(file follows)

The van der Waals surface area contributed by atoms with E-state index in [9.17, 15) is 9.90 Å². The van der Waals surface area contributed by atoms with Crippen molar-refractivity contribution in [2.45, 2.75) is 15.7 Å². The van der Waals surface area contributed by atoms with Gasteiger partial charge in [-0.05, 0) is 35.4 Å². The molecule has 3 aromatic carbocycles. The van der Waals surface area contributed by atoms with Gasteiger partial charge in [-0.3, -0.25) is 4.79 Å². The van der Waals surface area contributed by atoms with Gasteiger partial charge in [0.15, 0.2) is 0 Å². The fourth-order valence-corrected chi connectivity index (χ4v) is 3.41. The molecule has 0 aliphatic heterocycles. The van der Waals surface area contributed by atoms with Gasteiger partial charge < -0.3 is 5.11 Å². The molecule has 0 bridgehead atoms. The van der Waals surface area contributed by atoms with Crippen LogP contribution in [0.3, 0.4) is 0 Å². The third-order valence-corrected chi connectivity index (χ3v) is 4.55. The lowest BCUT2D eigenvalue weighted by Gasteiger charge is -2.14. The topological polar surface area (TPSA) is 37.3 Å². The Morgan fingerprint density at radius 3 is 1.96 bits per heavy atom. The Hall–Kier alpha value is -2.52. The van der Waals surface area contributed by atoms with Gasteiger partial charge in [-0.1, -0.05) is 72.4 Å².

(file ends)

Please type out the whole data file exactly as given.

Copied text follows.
The van der Waals surface area contributed by atoms with E-state index in [9.17, 15) is 9.90 Å². The van der Waals surface area contributed by atoms with Crippen molar-refractivity contribution in [2.45, 2.75) is 15.7 Å². The van der Waals surface area contributed by atoms with Gasteiger partial charge in [-0.05, 0) is 35.4 Å². The molecule has 3 aromatic carbocycles. The van der Waals surface area contributed by atoms with Gasteiger partial charge in [-0.3, -0.25) is 4.79 Å². The van der Waals surface area contributed by atoms with Gasteiger partial charge in [0.15, 0.2) is 0 Å². The fourth-order valence-corrected chi connectivity index (χ4v) is 3.41. The molecule has 0 aliphatic heterocycles. The van der Waals surface area contributed by atoms with Gasteiger partial charge < -0.3 is 5.11 Å². The molecule has 0 bridgehead atoms. The van der Waals surface area contributed by atoms with Crippen LogP contribution in [0.3, 0.4) is 0 Å². The third-order valence-corrected chi connectivity index (χ3v) is 4.55. The lowest BCUT2D eigenvalue weighted by Gasteiger charge is -2.14. The topological polar surface area (TPSA) is 37.3 Å². The Morgan fingerprint density at radius 3 is 1.96 bits per heavy atom. The Hall–Kier alpha value is -2.52. The van der Waals surface area contributed by atoms with Gasteiger partial charge in [-0.1, -0.05) is 72.4 Å².